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Interesting Phil, but the front clam is not square to chassis (at least mine isn't)...
That's not a problem... if you cover the aluminum with foam padding, you've got to square the rig anyway, regardless of whether the clams are true.

To do this, eyeball the rig's position as a start. Use a carpenter's square to make sure that the mason's line is at right angles to the aluminum "angle iron", if not, adjust them until it is. Then check the distance from the string to the center of the hubs... the goal is to have equal distances between the left and right sides at the front and also at the back.

Two is a few. Document away.
rotfl

OK... I think I'll start another thread for this. I'll post a link to the thread here when I'm done.

New thread is here: http://www.lotustalk.com/forums/f91/diy-corner-balance-ride-height-adjustment-77759/#post1345127
 

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Yeah, I know. Holy ancient thread resurrection, Batman!

I need some direction on this. I've read through TurboPhil's instructions. Makes sense. I understand the math and geometry of it. But what gauge or thickness aluminum are people using for the posts? I checked some out at Home Depot tonight. The angled aluminum I found deflected easily. That can't be good since I'm trying to get a good right angle at the corners. I found some that didn't deflect, but it was about $25/post. That doesn't seem to fall in line with the "$19 in parts" comment in the thread.

I thought about using LotusInMotion's method, but that still doesn't make sense to me. It seems like the string will not be parallel to the center line of the car because of the difference in front and rear offsets. Seems like it would create toe in if the rims are set parallel to the string which is strung from a wider rear to a narrower front. I guess, if someone can clear this up for me, then I can avoid the aluminum posts altogether.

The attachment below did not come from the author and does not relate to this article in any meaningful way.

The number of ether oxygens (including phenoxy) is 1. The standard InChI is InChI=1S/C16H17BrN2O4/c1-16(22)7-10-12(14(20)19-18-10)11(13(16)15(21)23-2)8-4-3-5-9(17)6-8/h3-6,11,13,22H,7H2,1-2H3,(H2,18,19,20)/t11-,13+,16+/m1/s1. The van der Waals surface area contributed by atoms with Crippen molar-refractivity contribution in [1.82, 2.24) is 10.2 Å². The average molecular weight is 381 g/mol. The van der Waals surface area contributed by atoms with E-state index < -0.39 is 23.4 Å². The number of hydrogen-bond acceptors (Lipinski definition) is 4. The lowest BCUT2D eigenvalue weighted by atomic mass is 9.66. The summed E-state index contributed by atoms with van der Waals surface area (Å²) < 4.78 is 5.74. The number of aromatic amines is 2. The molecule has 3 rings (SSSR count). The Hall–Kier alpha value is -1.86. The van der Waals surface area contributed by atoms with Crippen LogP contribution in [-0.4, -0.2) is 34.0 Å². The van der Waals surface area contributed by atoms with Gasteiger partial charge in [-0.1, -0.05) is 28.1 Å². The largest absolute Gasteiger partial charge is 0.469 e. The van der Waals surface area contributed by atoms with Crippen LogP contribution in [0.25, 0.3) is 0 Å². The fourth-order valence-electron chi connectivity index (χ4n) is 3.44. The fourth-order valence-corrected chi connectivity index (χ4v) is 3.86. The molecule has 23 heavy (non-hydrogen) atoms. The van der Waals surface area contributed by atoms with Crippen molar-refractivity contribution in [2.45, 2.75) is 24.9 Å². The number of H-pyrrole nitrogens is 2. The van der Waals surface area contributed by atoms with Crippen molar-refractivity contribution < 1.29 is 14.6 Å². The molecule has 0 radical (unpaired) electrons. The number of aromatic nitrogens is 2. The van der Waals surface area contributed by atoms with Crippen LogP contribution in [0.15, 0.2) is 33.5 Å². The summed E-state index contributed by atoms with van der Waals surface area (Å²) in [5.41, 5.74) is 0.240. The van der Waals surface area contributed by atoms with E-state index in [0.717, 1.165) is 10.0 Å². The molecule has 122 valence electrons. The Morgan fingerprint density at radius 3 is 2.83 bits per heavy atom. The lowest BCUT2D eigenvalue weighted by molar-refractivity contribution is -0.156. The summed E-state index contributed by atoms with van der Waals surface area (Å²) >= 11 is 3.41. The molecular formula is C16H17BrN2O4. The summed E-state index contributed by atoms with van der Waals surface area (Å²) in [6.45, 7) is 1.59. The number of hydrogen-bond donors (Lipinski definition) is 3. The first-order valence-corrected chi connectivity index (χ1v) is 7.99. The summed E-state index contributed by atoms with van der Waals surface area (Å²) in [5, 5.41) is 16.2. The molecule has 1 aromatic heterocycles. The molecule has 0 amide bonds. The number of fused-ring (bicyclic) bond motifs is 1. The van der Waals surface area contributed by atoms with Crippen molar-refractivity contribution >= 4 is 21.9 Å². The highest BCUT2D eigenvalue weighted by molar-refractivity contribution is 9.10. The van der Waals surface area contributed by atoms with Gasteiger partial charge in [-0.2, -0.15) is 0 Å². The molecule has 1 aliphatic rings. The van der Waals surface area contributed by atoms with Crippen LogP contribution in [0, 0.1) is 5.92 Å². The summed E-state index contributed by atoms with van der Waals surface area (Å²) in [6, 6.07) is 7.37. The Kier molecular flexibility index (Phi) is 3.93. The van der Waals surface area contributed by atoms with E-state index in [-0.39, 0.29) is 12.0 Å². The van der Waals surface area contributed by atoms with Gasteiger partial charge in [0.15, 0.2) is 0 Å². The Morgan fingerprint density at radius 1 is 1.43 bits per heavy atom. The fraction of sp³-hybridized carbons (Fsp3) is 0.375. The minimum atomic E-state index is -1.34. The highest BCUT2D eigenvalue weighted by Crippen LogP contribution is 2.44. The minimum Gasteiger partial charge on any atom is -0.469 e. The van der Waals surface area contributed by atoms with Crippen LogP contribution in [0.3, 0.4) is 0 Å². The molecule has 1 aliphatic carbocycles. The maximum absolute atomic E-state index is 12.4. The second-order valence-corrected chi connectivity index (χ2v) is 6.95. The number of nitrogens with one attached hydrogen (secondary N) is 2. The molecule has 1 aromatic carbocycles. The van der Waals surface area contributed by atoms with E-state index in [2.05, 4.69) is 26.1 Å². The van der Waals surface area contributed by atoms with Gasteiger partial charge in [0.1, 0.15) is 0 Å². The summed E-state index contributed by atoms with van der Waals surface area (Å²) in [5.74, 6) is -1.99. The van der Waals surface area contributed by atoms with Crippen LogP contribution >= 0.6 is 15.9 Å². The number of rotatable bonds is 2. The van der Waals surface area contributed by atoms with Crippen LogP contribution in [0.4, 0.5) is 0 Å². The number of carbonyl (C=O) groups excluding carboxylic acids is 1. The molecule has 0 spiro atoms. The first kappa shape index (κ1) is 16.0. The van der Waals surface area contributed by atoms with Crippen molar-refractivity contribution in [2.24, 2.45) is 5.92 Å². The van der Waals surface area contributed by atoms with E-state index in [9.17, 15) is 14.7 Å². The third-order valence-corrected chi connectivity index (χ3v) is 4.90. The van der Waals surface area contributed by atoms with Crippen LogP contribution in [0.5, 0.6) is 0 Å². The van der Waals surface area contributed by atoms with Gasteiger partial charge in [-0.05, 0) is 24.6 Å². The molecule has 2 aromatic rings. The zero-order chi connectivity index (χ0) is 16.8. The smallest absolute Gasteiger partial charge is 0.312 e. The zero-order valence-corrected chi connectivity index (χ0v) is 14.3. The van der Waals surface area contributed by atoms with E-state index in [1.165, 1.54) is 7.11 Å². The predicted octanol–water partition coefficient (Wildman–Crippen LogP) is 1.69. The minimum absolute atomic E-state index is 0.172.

Anyway, a little help?

-Brad
 

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Yeah, I know. Holy ancient thread resurrection, Batman!

I need some direction on this. I've read through TurboPhil's instructions. Makes sense. I understand the math and geometry of it. But what gauge or thickness aluminum are people using for the posts? I checked some out at Home Depot tonight. The angled aluminum I found deflected easily. That can't be good since I'm trying to get a good right angle at the corners. I found some that didn't deflect, but it was about $25/post. That doesn't seem to fall in line with the "$19 in parts" comment in the thread.

I thought about using LotusInMotion's method, but that still doesn't make sense to me. It seems like the string will not be parallel to the center line of the car because of the difference in front and rear offsets. Seems like it would create toe in if the rims are set parallel to the string which is strung from a wider rear to a narrower front. I guess, if someone can clear this up for me, then I can avoid the aluminum posts altogether.

Anyway, a little help?

-Brad
First, the aluminum posts will not deflect if you don't make the string too tight... and even if they do deflect slightly, since they are made of identical material, are the same length, and have the same stress on them (because the string is in the same tension everywhere on it's length), then the two posts will deflect equally, and the width of the string remains equal front to back. The material I'm using is 1" angle that's 1/8" thick.